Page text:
Welcome New Students!
As I start my third year at the University of Minnesota, I remember my first semester on campus. The advice I got from everyone I knew who had already gone to college was to “join as many student groups as you can!” I was told it was a great way to make friends, which aside from handling my classes, was one of my biggest concerns about going to college.
Report Back – Listening Project 2021
As a campus pastor, I am well acquainted with the rhythms of saying goodbye and saying hello. As we savor the gifts of one particular generation of students, we recognize that the next group of individuals that gather in Christ’s name at the University of Minnesota-Twin Cities will be shaped by different experiences and bring different expectations as they join our community.
An Invitation to Lent
At LCM, we’re entering into this season, centered on the theme of wilderness. It’s a complicated, multilayered theme, and one that can sustain the journeys that you all will be on together and individually this season. Just as Jesus spent 40 days in the wilderness, so we’ll prepare ourselves for his death and resurrection by wandering around together in the wilderness, wondering what God might be making of us. We’re taking care to make space for the hard stuff, while also acknowledging the surprises of beauty, joy, and sustenance that can find us in these wild places. You’ll have the opportunity to tell stories, make art, go on hikes, and serve your neighbor; among many other things, together in community.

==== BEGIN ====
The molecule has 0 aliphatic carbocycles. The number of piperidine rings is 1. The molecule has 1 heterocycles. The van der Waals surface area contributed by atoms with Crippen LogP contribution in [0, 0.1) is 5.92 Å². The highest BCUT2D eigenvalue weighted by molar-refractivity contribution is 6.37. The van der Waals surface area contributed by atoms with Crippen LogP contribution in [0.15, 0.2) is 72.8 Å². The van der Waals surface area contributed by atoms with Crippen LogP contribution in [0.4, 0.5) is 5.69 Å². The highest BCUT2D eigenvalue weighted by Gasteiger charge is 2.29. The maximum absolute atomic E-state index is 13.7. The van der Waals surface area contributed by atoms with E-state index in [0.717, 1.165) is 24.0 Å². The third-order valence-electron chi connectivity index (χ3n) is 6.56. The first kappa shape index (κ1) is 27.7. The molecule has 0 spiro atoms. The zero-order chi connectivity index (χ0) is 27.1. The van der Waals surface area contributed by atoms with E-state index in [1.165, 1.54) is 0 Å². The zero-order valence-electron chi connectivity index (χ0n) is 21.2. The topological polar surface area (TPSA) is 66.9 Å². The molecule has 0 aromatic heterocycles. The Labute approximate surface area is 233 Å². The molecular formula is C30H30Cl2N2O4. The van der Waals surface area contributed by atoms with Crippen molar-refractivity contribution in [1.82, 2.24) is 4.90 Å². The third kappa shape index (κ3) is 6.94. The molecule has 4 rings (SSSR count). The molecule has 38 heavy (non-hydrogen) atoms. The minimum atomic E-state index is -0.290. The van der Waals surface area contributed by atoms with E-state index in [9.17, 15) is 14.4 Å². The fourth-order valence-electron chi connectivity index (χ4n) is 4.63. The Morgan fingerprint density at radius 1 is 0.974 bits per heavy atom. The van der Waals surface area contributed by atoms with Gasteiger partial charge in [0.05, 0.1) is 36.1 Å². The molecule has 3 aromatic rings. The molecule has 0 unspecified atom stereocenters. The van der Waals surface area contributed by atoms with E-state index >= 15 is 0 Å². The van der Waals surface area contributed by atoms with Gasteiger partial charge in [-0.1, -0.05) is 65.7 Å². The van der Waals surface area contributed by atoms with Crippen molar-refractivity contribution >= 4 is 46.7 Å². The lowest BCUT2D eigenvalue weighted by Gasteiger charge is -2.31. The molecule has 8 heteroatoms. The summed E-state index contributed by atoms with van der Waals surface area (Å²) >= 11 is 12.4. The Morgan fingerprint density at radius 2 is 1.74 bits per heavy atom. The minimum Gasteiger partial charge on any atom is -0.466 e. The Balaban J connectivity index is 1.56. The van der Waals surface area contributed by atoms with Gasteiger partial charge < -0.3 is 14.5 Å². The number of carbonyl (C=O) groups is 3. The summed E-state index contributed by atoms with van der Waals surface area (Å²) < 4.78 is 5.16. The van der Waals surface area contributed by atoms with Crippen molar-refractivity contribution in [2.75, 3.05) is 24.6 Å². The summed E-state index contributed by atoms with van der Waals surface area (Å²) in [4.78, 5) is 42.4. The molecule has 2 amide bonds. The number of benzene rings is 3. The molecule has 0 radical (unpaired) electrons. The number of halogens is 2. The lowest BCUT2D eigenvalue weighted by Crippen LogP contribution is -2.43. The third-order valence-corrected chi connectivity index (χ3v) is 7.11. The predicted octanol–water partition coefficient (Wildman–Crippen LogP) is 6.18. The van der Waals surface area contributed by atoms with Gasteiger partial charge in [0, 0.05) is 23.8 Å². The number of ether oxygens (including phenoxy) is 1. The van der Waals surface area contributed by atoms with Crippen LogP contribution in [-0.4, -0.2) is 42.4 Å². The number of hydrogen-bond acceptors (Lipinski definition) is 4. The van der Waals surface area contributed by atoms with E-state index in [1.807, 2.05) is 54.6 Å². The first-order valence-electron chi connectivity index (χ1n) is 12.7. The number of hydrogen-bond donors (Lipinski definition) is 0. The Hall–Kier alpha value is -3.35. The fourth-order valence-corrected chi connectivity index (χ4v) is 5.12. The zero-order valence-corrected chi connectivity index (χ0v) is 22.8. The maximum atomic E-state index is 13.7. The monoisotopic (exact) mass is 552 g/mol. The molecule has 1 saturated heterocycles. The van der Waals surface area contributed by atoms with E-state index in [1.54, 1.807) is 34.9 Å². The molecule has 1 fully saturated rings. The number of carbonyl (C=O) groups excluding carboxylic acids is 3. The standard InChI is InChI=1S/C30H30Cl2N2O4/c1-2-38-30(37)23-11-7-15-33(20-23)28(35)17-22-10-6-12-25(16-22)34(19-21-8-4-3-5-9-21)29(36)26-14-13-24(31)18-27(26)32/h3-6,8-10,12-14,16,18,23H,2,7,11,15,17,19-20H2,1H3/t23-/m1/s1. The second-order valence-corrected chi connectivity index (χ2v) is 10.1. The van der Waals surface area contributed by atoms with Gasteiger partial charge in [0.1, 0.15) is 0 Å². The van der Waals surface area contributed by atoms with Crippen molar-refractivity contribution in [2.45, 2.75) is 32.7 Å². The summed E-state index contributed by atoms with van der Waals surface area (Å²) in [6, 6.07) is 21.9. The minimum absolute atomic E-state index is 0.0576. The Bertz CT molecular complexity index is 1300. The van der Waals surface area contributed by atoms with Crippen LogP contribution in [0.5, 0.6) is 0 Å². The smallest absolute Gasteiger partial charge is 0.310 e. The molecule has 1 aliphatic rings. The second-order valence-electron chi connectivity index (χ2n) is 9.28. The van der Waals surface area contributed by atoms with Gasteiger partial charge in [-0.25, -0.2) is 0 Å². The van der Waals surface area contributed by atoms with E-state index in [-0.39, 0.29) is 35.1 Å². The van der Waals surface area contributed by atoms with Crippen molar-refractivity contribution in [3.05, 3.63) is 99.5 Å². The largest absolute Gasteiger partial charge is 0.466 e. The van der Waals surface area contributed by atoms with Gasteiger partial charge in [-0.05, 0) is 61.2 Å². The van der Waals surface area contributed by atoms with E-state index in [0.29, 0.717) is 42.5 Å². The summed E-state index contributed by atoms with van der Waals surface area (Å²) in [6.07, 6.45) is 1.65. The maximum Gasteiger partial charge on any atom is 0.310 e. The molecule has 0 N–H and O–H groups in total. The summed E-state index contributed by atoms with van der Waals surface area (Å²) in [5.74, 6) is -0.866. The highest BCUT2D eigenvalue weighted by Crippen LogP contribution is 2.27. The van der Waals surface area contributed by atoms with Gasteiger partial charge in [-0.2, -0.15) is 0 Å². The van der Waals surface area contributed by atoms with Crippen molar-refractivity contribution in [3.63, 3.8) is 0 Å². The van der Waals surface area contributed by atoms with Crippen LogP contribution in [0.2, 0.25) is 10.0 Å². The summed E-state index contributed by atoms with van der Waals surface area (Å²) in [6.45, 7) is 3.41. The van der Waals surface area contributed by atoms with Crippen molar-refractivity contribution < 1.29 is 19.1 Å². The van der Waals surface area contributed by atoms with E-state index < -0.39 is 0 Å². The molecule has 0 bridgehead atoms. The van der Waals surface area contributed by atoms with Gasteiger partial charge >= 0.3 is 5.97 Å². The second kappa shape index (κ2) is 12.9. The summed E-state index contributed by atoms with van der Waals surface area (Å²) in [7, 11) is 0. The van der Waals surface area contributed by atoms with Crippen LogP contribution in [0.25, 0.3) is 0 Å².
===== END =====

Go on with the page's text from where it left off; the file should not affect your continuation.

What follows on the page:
Capturing the Light: Seeking God in Photography
Written by Elaine Dorn
Siblings, animals, plants, bugs; anything and everything within reach was the waiting subject of my, perhaps a little over-zealous, snazzy rose gold digital camera that I received as a gift for my eleventh birthday. I loved snapshotting moments in time, catching the giggles of my younger sisters and brother and capturing tiny, everyday things that never failed to put a smile on my face: a roly-poly bug skittering across a blade of grass, the way sunlight peeked through the pine tree in my yard, and baby lambs scampering around the barn. Each of these moments, although small, were the ones that seemed the most impactful and worthy-of-capture to me because they disclosed the beautiful narrative found within simple, perfect moments in life.
Today, I still have that snazzy rose gold camera, even if it’s not my current moment-capturing tool of choice. However, my favorite instances to capture remain the same. I deeply love telling the stories of people, of places, and of the simple things that make the life we live so sweet. One thing I’ve learned, as a photographer, is that no story is too small or too imperfect to be worthy of telling; and I think it’s so incredibly profound in regards to our faith and God.